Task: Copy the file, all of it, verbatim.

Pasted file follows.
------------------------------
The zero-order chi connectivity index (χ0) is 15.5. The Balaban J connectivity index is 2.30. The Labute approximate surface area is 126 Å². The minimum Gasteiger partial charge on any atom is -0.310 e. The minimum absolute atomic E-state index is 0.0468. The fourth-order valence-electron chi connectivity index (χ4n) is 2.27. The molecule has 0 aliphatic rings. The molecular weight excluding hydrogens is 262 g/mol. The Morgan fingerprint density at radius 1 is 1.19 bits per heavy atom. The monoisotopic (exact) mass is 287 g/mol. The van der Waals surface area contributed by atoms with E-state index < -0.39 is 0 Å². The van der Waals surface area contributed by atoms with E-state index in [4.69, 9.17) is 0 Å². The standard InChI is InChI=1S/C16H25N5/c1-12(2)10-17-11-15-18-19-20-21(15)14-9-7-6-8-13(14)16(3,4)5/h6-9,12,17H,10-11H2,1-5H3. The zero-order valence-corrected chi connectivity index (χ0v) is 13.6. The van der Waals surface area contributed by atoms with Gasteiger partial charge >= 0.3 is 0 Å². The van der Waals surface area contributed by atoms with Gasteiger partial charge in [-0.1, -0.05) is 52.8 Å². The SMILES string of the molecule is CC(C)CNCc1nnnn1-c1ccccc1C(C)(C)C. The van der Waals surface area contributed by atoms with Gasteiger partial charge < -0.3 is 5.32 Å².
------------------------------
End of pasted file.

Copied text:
The zero-order chi connectivity index (χ0) is 15.5. The Balaban J connectivity index is 2.30. The Labute approximate surface area is 126 Å². The minimum Gasteiger partial charge on any atom is -0.310 e. The minimum absolute atomic E-state index is 0.0468. The fourth-order valence-electron chi connectivity index (χ4n) is 2.27. The molecule has 0 aliphatic rings. The molecular weight excluding hydrogens is 262 g/mol. The Morgan fingerprint density at radius 1 is 1.19 bits per heavy atom. The monoisotopic (exact) mass is 287 g/mol. The van der Waals surface area contributed by atoms with E-state index < -0.39 is 0 Å². The van der Waals surface area contributed by atoms with E-state index in [4.69, 9.17) is 0 Å². The standard InChI is InChI=1S/C16H25N5/c1-12(2)10-17-11-15-18-19-20-21(15)14-9-7-6-8-13(14)16(3,4)5/h6-9,12,17H,10-11H2,1-5H3. The zero-order valence-corrected chi connectivity index (χ0v) is 13.6. The van der Waals surface area contributed by atoms with Gasteiger partial charge >= 0.3 is 0 Å². The van der Waals surface area contributed by atoms with Gasteiger partial charge in [-0.1, -0.05) is 52.8 Å². The SMILES string of the molecule is CC(C)CNCc1nnnn1-c1ccccc1C(C)(C)C. The van der Waals surface area contributed by atoms with Gasteiger partial charge < -0.3 is 5.32 Å².